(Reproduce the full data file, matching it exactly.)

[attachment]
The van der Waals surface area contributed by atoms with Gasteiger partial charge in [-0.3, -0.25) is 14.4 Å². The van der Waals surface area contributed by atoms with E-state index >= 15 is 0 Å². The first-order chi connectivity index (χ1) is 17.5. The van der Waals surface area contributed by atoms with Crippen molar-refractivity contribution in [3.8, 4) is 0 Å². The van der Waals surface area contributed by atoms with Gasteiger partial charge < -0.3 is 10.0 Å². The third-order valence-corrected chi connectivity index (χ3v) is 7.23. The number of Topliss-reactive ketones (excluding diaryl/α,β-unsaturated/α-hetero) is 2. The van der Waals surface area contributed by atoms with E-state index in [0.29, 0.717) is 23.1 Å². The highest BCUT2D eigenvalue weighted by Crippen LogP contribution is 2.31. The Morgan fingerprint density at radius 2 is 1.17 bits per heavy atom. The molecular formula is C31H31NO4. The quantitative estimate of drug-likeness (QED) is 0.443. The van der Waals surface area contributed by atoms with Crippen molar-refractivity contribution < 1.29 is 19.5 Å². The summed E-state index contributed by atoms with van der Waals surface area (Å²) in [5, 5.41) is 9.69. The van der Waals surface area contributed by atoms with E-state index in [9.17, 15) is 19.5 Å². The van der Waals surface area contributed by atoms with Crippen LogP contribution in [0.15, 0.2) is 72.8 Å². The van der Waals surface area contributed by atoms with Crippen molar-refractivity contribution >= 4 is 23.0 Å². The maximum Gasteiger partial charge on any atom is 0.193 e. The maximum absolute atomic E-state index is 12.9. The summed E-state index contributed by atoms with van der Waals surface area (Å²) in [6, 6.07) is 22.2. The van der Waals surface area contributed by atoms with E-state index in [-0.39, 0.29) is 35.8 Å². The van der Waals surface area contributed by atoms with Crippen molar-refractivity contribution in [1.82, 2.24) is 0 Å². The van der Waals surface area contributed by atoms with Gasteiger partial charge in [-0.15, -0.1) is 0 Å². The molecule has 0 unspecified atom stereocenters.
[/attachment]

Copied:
The van der Waals surface area contributed by atoms with Gasteiger partial charge in [-0.3, -0.25) is 14.4 Å². The van der Waals surface area contributed by atoms with E-state index >= 15 is 0 Å². The first-order chi connectivity index (χ1) is 17.5. The van der Waals surface area contributed by atoms with Crippen molar-refractivity contribution in [3.8, 4) is 0 Å². The van der Waals surface area contributed by atoms with Gasteiger partial charge < -0.3 is 10.0 Å². The third-order valence-corrected chi connectivity index (χ3v) is 7.23. The number of Topliss-reactive ketones (excluding diaryl/α,β-unsaturated/α-hetero) is 2. The van der Waals surface area contributed by atoms with E-state index in [0.29, 0.717) is 23.1 Å². The highest BCUT2D eigenvalue weighted by Crippen LogP contribution is 2.31. The Morgan fingerprint density at radius 2 is 1.17 bits per heavy atom. The molecular formula is C31H31NO4. The quantitative estimate of drug-likeness (QED) is 0.443. The van der Waals surface area contributed by atoms with Crippen molar-refractivity contribution < 1.29 is 19.5 Å². The summed E-state index contributed by atoms with van der Waals surface area (Å²) in [5, 5.41) is 9.69. The van der Waals surface area contributed by atoms with E-state index in [9.17, 15) is 19.5 Å². The van der Waals surface area contributed by atoms with Crippen LogP contribution in [0.15, 0.2) is 72.8 Å². The van der Waals surface area contributed by atoms with Crippen molar-refractivity contribution >= 4 is 23.0 Å². The maximum Gasteiger partial charge on any atom is 0.193 e. The maximum absolute atomic E-state index is 12.9. The summed E-state index contributed by atoms with van der Waals surface area (Å²) in [6, 6.07) is 22.2. The van der Waals surface area contributed by atoms with E-state index in [-0.39, 0.29) is 35.8 Å². The van der Waals surface area contributed by atoms with Crippen molar-refractivity contribution in [1.82, 2.24) is 0 Å². The van der Waals surface area contributed by atoms with Gasteiger partial charge in [-0.15, -0.1) is 0 Å². The molecule has 0 unspecified atom stereocenters.